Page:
Cannabis reform is making ripples on the federal level in small intervals. Recently, the Federal Bureau of Intelligence loosened its employment restrictions for prospective agents who used cannabis within the last year before applying.
The new policy says “candidates cannot have used marijuana or cannabis in any form (natural or synthetic) and in any location (domestic or foreign) within the one (1) year preceding the date of their application for employment.” Before this adjustment, possible candidates were prohibited from using the plant within the past three years. This is one huge sign that cannabis reform is advancing federally, as this change was done quietly by the FBI.
The new policy also notes that cannabis consumption “before the candidate’s 18th birthday is not a disqualifier for FBI employment.” However, it also says that a judge will determine the candidate’s eligibility by evaluating them using the “whole-person concept.” This is great news for the kid in high school who purchased RAW cones to smoke weed for the first time with friends, but wants to be a federal agent as an adult. Although the agency didn’t formally come out with an announcement about the policy change, they alluded to it on social media.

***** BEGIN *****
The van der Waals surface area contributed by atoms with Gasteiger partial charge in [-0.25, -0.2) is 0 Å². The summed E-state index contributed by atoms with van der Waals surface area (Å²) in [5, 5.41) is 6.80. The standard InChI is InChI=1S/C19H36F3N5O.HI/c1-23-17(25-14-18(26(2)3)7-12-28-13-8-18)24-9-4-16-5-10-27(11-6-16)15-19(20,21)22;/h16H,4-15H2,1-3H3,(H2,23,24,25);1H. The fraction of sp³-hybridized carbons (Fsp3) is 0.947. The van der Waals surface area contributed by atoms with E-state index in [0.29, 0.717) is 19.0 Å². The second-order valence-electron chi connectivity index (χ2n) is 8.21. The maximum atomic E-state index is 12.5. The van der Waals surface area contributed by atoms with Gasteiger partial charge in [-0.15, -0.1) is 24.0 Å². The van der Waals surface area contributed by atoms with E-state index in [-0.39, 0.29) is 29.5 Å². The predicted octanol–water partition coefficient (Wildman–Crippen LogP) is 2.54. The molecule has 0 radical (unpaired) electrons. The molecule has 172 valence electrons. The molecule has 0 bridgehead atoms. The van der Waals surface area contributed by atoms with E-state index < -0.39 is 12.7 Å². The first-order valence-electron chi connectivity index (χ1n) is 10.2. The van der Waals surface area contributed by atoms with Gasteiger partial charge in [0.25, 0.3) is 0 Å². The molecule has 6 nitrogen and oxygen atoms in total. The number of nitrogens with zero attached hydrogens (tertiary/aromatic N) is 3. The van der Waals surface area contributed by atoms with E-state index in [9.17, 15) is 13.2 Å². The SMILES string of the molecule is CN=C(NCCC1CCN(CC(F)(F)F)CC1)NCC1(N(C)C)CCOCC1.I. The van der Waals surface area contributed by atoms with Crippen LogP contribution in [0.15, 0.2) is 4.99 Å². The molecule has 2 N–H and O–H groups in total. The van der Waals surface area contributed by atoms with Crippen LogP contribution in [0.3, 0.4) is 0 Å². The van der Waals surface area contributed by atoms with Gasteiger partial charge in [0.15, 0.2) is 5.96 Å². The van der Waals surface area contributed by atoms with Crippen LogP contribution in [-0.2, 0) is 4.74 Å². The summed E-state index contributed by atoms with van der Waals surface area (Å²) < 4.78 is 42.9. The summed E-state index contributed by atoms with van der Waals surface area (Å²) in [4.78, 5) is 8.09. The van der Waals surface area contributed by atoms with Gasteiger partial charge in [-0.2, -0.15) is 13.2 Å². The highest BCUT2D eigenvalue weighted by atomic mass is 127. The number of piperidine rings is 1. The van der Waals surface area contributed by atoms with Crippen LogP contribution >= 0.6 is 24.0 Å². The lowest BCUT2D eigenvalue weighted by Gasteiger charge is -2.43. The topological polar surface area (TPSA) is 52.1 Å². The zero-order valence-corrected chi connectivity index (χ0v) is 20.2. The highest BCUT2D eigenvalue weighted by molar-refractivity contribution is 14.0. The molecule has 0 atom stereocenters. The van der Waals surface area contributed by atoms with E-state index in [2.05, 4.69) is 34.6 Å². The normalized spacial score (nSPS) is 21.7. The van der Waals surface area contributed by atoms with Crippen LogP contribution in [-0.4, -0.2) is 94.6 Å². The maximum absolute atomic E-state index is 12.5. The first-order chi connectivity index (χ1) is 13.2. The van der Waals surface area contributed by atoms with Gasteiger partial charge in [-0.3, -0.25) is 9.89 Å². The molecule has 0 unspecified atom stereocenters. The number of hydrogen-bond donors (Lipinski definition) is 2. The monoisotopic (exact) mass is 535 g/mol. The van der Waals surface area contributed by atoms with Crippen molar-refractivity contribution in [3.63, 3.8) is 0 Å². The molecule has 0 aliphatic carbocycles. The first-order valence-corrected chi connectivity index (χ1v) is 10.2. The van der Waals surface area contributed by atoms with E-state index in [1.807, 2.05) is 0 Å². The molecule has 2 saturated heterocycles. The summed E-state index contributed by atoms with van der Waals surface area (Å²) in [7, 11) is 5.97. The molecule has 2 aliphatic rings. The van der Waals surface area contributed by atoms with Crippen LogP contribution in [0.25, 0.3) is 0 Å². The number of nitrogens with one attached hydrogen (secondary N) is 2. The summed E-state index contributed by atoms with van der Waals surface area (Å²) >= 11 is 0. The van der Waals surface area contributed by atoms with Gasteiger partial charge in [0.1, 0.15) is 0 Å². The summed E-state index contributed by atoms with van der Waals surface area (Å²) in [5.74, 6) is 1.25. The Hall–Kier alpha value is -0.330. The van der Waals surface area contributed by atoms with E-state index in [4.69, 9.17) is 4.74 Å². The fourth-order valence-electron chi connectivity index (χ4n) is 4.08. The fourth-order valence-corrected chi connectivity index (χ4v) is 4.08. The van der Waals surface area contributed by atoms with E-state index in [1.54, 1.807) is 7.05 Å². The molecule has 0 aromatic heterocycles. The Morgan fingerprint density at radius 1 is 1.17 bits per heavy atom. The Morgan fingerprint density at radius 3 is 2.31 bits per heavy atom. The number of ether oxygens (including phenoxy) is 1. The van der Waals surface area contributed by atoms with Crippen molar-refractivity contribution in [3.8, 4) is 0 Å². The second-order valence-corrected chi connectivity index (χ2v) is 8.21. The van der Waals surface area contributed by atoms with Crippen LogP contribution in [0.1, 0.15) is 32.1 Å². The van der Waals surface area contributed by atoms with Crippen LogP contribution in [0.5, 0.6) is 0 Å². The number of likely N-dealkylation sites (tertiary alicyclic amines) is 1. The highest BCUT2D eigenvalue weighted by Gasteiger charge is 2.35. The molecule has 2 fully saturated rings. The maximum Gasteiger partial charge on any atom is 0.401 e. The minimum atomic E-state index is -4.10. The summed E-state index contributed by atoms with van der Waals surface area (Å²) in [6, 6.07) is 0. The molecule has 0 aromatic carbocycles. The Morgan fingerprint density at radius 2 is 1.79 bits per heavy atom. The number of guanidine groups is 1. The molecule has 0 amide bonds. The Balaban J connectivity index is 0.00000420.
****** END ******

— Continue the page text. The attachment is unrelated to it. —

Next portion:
Looking at this type of reform, it’s definitely a momentous advancement at one of the top law enforcement agencies in a country where cannabis use is still strictly prohibited federally. Change of policy might have been more so out of necessity, as former FBI Director James Comey in 2014 mentioned that he wanted to ease the bureau’s employment policy as it concerns cannabis. He felt that potentially skilled workers were being passed over due to the requirement. While the job site says, “The FBI is firmly committed to a drug-free society and workplace” it looks like they may have to make even more major adjustments if they want to continue to receive the best and brightest candidates.